Mercury plumes in the global upper troposphere observed during flights with the CARIBIC observatory from May 2005 until June 2013

Franz Slemr, Andreas Weigelt, Ralf Ebinghaus, Carl Brenninkmeijer, Angela Baker, Tanja Schuck, Armin Rauthe-Schöch, Hella Riede, Emma Leedham, Markus Hermann, Peter Van Velthoven, David Oram, Debbie O'Sullivan, Christoph Dyroff, Andreas Zahn, Helmut Ziereis

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Tropospheric sections of flights with the CARIBIC (Civil Aircraft for Regular Investigation of the Atmosphere Based on an Instrumented Container) observatory from May 2005 until June 2013, are investigated for the occurrence of plumes with elevated Hg concentrations. Additional information on CO, CO, CH, NO, O, hydrocarbons, halocarbons, acetone and acetonitrile enable us to attribute the plumes to biomass burning, urban/industrial sources or a mixture of both. Altogether, 98 pollution plumes with elevated Hg concentrations and CO mixing ratios were encountered, and the Hg/CO emission ratios for 49 of them could be calculated. Most of the plumes were found overEast Asia, in the African equatorial region, over South America and over Pakistan and India. The plumes encountered over equatorial Africa and over South America originate predominantly from biomass burning, as evidenced by the low Hg/CO emission ratios andelevated mixing ratios of acetonitrile, CHCl and particle concentrations. The backward trajectories point to the regions around the Rift Valley and the Amazon Basin, with its outskirts, as the source areas. The plumes encountered over East Asia and over Pakistan and India are predominantly of urban/industrial origin, sometimes mixed with products of biomass/biofuel burning. Backward trajectories point mostly to source areas in China andnorthern India. The Hg/CO and Hg/CH emission ratios for several plumes are also presented and discussed.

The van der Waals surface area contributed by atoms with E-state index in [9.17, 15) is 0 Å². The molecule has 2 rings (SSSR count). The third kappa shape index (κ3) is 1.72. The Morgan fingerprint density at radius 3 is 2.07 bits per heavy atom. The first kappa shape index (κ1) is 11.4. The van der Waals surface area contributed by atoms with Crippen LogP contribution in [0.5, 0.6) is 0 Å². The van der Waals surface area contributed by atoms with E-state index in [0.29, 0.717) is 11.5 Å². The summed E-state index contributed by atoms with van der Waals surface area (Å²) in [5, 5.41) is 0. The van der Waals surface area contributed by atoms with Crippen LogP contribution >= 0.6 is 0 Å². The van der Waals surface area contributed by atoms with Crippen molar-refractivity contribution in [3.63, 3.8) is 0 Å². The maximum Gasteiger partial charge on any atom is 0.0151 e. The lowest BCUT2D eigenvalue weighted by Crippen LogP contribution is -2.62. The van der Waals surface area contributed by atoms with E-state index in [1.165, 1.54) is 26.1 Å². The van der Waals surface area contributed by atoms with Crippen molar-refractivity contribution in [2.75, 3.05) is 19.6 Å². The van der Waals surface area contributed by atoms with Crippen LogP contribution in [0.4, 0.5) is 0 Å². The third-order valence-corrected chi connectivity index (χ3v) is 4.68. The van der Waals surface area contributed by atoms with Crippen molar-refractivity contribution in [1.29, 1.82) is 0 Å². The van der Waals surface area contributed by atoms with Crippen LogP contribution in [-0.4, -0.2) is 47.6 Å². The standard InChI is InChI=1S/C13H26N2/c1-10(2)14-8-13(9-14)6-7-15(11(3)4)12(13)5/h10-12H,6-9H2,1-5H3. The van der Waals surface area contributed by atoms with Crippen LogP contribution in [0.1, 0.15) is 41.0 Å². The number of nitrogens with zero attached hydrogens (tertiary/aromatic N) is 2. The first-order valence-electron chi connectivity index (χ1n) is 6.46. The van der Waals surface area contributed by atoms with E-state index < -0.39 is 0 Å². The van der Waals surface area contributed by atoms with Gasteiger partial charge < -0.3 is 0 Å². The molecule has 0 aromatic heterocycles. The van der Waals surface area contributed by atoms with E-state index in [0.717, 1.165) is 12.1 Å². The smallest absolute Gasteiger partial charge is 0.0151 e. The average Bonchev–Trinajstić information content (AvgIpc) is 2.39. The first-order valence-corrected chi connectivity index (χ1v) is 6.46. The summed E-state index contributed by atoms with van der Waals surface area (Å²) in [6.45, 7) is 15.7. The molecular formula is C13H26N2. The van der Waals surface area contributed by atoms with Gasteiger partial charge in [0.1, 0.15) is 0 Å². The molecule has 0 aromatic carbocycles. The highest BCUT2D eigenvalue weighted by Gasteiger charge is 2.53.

Original languageEnglish
Pages (from-to)342-369
Number of pages28
Issue number2
Publication statusPublished - 28 May 2014

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